PlayVS launched in April after securing its partnership with the NFHS. Through this partnership, the company will be able to bring organized esports to more than 18 states and approximately 5 million students across 5,000 high schools.

The company has since raised $15 million in Series A, and the inaugural season begins in October of this year.

We’re absolutely thrilled to get the chance to sit down with Parnell to discuss the launch of the platform and hear about how high school esports could set the tone for the industry as a whole.

Tickets to Disrupt SF are available here.

Here’s what it was like to stumble into Netflix and Lyft’s activation for GLOW at ‘Muscle Beach’

Today at “Muscle Beach” in Venice, Calif., Netflix and Lyft joined forces for a promotional campaign in support of the streaming media site’s (really excellent) dramatization of the origin story for the women’s wrestling league — GLOW (or the Gorgeous Ladies of Wrestling).

Your intrepid reporter was taking a walk on the beach and stumbled upon the marketing stunt (which was kind of genius).

For those of y’all who don’t know, Muscle Beach is sort of a mecca for weight lifters and body builders — including, back in the ’80s, a young Ah-nold Schwarzenegger. A history that made it an ideal spot to celebrate Netflix’s (pretty terrific) ode to all things new wave-d, hair metal-ed, neon accented, high-waisted, cocaine addled and muscle-bound.

Members of the cast posed for pictures, and wrestlers engaged in training sessions and ’80s-themed exercise classes throughout the day.

The activation will be up for the next week and included a Reebok pop-up with limited-edition ’80s styles; a photo booth and costumes for pictures; free copies of Paper Magazine and trading cards emblazoned with the pictures of each of the most popular characters from the show.

The day wasn’t without incident. Some Muscle Beach-goers got into a war of words with security over the event’s unannounced takeover of the basketball courts adjacent to the “beach.”

The second season of “GLOW” dropped today on Netflix.

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Uber is looking to buy the bike-share company behind Citi Bike and Ford GoBike

Uber is reportedly looking into buying Motivate, the company that makes Ford GoBike’s in the San Francisco Bay Area and Citi Bike over on the East Coast. This comes following reports of Lyft getting close to purchasing Motivate in a $250 million deal.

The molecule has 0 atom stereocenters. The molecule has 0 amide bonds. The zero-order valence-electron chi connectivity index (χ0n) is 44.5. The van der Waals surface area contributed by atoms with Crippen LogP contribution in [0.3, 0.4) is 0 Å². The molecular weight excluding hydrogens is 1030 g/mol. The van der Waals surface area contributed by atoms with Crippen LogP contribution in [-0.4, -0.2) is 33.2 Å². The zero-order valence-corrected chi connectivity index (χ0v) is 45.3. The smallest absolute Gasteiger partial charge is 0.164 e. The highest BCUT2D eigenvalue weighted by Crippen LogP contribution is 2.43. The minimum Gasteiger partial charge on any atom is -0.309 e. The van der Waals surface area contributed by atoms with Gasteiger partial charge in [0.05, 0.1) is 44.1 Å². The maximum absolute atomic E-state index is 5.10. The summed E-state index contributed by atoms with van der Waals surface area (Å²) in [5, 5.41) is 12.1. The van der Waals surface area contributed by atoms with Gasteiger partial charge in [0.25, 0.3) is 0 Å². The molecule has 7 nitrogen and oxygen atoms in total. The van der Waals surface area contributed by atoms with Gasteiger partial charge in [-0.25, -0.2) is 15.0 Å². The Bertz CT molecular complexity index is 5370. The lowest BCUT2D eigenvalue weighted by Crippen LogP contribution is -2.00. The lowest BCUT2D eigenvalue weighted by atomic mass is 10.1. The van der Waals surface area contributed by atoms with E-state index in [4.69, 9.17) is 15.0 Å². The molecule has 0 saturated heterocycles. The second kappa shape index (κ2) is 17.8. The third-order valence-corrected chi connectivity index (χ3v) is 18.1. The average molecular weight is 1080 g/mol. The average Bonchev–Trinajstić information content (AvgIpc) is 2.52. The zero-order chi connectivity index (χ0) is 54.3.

Uber bought bike-share startup JUMP, a dockless, electric bike-share service, earlier this year, for about $250 million. In April, Motivate deployed electric bikes in San Francisco. Once JUMP’s 18-month pilot program with the city is up next June, we can expect to see companies like Motivate, Lime and others apply to deploy their own dockless bikes in the city.

I’ve reached out to Uber and will update this story if I hear back.

Just this week, both Uber and Lyft applied to deploy electric scooters in San Francisco. You can read more about that here.

Google is taking a Home-branded putt-putt course on a US tour

If you’re in New York, Chicago, Los Angeles or Atlanta, you’ll soon be able to play mini golf (or putt-putt, as some people apparently like to call it) and learn about the Google Home product range in the meantime. Sounds like a corporation’s idea of a good time.

“We wanted people across the country to feel the magic of what Google Home can do in an environment that’s slightly more exciting than your typical living room,” a Googler connected with this project says in the announcement video. “Everything you can do here, you can do at home,” another Googler says. “We just took your home, and put it into a mini-golf course.”

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Unsurprisingly, part of the gimmick here is that you have to talk to the Google Homes spread across the course to navigate the obstacles. You can also “win stuff,” which seems to involve lots of Google-branded socks and Home Minis. And it’s all family-friendly, of course.

The New York course is now open for business, with the other cities following in short order. You can reserve your tee time here.